Google’s hosting service, which accumulated dozens of new projects on its opening day, features mechanisms to store software, discuss it with mailing lists and track bugs. Google permits projects under a variety of open-source licenses–but not the full range.

“We’d like to see projects standardize on the most popular, time-tested ones. The selected licenses offer diversity to meet most developer needs,” Google said.

Google’s service uses hosting software called Subversion, which Stein had worked on in his previous job at CollabNet. That start-up, which still oversees Subversion development and sells hosts distributed programming projects for its clients, welcomed Google’s move.

“I think it’s a great thing,” said CollabNet co-founder and Chief Technology Officer Brian Behlendorf, who added that Google still contributes to the Subversion project. “It’s not too often that Google can deploy something they didn’t entirely write.”

(By Stephen Shankland, Staff Writer, CNET, July 27, 2006)

Selection of a Life Partner

August 1, 2006 - Leave a Response

Naturally, the selection of a mate is an important step in building a good marriage. During the courtship, the man and woman must make every effort to become well acquainted with one another’s character. They must study and seek to understand one another’s character. They must communicate honestly and openly. They must study and seek to understand one another’s personality, disposition, background, education, lifestyle, habits, tastes, hobbies, capacities, and aspirations.
It is important that physical attraction not become the only focus of energy and thought. After all, sooner or later the excitement and passion of “falling in love” must give way to a more practical and stable bond. A couple considering marriage must feel certain that they will be able to find a basis for a permanent relationship.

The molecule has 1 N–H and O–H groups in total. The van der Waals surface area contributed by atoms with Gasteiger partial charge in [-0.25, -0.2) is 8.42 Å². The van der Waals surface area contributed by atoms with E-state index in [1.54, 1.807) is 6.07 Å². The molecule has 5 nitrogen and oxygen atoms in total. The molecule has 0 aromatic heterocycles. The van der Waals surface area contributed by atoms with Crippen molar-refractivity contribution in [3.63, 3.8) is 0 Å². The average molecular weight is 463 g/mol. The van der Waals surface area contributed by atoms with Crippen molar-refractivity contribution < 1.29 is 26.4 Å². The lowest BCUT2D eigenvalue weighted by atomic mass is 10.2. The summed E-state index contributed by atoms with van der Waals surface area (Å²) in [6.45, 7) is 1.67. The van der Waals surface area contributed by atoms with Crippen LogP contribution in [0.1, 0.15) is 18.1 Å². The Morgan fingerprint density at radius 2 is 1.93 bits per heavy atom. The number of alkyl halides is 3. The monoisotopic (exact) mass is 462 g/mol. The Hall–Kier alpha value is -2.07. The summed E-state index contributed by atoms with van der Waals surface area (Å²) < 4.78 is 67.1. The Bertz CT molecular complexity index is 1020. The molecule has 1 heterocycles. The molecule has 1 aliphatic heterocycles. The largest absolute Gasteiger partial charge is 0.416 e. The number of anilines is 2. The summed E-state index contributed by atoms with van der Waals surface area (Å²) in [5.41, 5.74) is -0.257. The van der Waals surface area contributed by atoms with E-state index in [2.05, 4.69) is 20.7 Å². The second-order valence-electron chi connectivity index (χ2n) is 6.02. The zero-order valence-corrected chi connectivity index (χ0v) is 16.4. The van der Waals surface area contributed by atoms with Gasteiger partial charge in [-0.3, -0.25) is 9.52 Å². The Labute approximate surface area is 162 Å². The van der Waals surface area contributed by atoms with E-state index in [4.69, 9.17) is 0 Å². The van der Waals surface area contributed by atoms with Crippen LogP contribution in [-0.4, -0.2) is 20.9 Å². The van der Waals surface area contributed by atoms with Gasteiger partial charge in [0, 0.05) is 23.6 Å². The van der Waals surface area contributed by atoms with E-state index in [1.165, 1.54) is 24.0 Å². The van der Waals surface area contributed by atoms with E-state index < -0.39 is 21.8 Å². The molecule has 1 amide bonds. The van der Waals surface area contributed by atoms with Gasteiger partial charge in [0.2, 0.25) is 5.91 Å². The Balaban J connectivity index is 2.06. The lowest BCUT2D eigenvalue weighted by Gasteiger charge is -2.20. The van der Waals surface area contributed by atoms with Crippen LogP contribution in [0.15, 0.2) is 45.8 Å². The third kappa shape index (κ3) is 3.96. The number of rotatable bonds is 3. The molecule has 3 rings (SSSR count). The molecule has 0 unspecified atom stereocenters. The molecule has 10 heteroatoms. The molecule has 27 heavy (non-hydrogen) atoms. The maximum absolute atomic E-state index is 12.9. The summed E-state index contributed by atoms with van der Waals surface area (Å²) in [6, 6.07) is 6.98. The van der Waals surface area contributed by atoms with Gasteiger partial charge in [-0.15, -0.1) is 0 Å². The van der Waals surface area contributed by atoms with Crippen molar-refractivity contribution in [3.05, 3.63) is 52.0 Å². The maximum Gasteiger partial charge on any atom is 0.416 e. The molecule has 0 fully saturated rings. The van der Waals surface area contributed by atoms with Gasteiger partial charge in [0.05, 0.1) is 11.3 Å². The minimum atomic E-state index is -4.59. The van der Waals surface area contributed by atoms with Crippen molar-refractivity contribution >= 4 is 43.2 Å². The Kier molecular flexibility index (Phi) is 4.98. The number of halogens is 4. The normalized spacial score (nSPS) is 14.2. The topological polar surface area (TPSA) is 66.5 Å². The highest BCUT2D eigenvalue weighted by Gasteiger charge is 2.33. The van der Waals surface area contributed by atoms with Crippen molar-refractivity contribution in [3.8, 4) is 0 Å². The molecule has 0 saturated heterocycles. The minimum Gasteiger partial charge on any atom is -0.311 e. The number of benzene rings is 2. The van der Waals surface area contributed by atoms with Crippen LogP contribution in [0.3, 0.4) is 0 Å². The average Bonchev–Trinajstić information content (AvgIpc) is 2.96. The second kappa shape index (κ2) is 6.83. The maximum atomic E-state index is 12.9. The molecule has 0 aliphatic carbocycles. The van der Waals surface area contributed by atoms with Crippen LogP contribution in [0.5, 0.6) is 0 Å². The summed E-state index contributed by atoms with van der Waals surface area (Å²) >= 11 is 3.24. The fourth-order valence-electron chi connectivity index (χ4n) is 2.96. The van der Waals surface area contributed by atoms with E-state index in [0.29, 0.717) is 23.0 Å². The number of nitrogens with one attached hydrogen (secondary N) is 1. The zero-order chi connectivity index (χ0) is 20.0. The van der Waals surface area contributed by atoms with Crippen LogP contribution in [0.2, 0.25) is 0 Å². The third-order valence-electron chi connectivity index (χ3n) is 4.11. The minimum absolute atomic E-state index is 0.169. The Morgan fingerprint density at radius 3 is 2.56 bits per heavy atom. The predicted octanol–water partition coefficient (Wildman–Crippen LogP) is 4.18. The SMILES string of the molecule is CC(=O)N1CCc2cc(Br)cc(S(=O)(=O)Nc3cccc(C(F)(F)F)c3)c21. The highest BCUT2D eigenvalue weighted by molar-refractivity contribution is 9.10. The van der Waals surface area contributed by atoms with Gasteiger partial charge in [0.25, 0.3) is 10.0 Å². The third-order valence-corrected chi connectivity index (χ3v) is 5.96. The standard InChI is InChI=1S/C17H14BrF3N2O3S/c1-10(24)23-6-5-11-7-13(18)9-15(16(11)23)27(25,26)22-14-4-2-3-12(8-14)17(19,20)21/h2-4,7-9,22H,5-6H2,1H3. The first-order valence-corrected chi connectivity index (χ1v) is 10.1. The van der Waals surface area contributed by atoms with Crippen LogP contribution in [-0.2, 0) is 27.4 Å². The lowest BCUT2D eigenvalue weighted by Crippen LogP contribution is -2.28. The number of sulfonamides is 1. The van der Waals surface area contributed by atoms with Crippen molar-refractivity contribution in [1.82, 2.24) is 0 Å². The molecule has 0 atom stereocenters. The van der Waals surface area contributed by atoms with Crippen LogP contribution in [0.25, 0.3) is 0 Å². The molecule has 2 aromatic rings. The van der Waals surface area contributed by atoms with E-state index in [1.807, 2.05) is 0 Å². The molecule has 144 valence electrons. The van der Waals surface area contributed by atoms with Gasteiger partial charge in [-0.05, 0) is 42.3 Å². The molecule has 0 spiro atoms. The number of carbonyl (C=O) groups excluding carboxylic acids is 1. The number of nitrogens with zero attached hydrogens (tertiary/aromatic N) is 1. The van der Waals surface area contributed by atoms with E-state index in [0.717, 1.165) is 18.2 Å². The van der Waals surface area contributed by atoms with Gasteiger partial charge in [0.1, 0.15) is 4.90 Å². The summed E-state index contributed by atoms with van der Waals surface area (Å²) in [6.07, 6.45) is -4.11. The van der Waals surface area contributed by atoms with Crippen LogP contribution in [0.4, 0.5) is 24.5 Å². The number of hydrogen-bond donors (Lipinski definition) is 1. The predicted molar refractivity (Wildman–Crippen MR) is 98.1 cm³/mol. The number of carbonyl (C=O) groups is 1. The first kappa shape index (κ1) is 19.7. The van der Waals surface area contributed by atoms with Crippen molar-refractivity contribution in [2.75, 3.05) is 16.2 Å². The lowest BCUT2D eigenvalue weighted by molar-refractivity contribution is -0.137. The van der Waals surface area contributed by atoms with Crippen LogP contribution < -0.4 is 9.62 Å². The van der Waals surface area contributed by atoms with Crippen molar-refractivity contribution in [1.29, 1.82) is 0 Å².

One way to learn about one another is to share a wide variety of experiences under different circumstances and in different surroundings. Visit an art gallery, go for a walk in the country, organize a picnic, plan a dinner party, go shopping together, visit the elderly and the sick. Do other things together. By sharing these activities you will learn important things about your intended spouse.

Remember that marriage is a twenty-four hour arrangement. You will see your husband or wife, not only dressed up and on the best behavior for a date, but also under more trying circumstances. How does your fiancé express anger? How does he or she react to frustration, or disappointment, or other pressures? How does your future mate behave around children? Around your friends? Around
people of different races and religions?

Since each of us is, at least partially, a product of family upbringing, we must seek to understand the family of our intended spouse. Visit your future in-laws before the marriage. If possible, spend two or three days in their home. This will certainly give you new insights and awareness, and may even clarify some things for you.

Marriage requires a certain compatibility of tastes and habits. If your lifestyles are very different, there may be trouble ahead. For example, we knew a man who was nocturnal: he worked nights and rarely retired before 2:00 or 3:00 o’clock in the morning. In contrast, his wife loved the daylight hours and retired around 9:00 o’clock, in the evening. Their marriage required constant, difficult adjustments.

(Extract from the book “Thoughts on Marriage” by Margaret Ruhe.)

Abdu’l-Bahá’s talk on Marriage

August 1, 2006 - Leave a Response

The bond that unites hearts most perfectly is loyalty. True lovers once united most show forth the utmost faithfulness one to another. You must dedicate your knowledge, your talents, your fortunes, your titles, your bodies, and your spirits to God, to Baha’u’llah, and to each other. Let your hearts be spacious, as spacious as the universe of God!

Allow no trace of jealousy to creep between you, for jealousy, like unto poison, vitiates the very essence of love. Let not the ephemeral incidents and accidents of this changeful life cause a rift between you.
When differences present themselves, take counsel together in secret, lest others magnify a speck into a mountain. Harbor not in your hearts any grievance, but rather explain its nature to each other with such frankness and understanding that it will disappear, leaving no remembrance. Choose fellowship and amity and turn away from jealousy and hypocrisy.